Once the tiny spectacles are affixed with beeswax, the mantises are placed in front of a monitor that projects 3-D images, just like at the movies. By observing how the mantises react to various 3-D images, scientists expect to get a better idea of how the eyes and brain of the insect process moving images in three dimensions.
"Despite their minute brains, mantises are sophisticated visual hunters which can capture prey with terrifying efficiency," explained lead researcher Dr. Jenny Read, professor at the Institute of Neuroscience at Newcastle University. "We can learn a lot by studying how they perceive the world."
The expectation -- or at least the hope -- is that praying mantises have a simpler way of doing things. If they can see in three dimensions, as humans do, but can accomplish such visual feats with a much smaller number of neurons, it would hold that their visual wiring is less complex and more efficient.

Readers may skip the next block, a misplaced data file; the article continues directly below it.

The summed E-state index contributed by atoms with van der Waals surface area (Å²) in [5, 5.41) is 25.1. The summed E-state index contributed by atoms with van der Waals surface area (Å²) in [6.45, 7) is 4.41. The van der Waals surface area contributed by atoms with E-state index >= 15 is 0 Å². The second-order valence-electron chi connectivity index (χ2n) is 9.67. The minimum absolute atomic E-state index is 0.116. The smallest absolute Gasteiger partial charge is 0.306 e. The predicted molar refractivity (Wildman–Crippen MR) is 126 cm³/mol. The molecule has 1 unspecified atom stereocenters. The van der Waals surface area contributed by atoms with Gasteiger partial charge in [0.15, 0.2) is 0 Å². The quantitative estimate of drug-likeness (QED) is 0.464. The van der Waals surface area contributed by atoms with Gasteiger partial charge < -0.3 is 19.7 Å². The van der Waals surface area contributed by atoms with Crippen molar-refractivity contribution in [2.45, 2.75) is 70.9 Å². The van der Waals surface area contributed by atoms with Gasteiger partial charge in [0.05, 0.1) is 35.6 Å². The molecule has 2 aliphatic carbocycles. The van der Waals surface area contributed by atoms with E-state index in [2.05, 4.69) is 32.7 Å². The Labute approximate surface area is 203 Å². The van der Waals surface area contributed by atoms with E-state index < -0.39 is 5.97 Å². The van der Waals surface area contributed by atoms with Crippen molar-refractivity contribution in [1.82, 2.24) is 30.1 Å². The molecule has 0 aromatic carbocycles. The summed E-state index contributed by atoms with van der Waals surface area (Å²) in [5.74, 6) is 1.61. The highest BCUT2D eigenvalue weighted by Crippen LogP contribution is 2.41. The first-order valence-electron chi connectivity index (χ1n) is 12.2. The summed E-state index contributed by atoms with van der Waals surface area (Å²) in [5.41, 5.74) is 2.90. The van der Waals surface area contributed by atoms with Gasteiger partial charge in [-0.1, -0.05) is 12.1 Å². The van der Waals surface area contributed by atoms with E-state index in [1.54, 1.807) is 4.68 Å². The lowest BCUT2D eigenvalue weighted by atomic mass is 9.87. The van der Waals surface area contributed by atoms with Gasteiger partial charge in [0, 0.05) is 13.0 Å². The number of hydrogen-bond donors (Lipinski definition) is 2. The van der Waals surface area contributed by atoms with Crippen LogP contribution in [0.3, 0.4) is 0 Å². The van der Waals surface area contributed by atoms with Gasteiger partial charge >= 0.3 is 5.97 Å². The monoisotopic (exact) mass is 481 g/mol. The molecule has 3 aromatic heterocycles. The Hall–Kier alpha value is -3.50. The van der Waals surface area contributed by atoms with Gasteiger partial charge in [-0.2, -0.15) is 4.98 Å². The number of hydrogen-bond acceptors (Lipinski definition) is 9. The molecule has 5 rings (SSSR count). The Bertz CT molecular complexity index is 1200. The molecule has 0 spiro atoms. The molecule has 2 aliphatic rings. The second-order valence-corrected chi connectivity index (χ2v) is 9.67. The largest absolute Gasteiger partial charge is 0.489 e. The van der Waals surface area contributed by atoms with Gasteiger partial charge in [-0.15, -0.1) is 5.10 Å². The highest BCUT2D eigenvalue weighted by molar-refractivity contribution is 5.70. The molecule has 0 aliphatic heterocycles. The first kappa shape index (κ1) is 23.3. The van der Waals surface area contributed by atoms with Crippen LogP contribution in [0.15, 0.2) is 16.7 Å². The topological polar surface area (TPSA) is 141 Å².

A less-convoluted path to 3-D vision could be immensely valuable to science and industry.
“This is a really exciting project to be working on," said Dr. Vivek Nityananda, one of Read's fellow researchers at the Newcastle University Institute of Neuroscience. "So much is still waiting to be discovered in this system. If we find that the way mantises process 3D vision is very different to the way humans do it, then that could open up all kinds of possibilities to create much simpler algorithms for programming 3D vision into robots."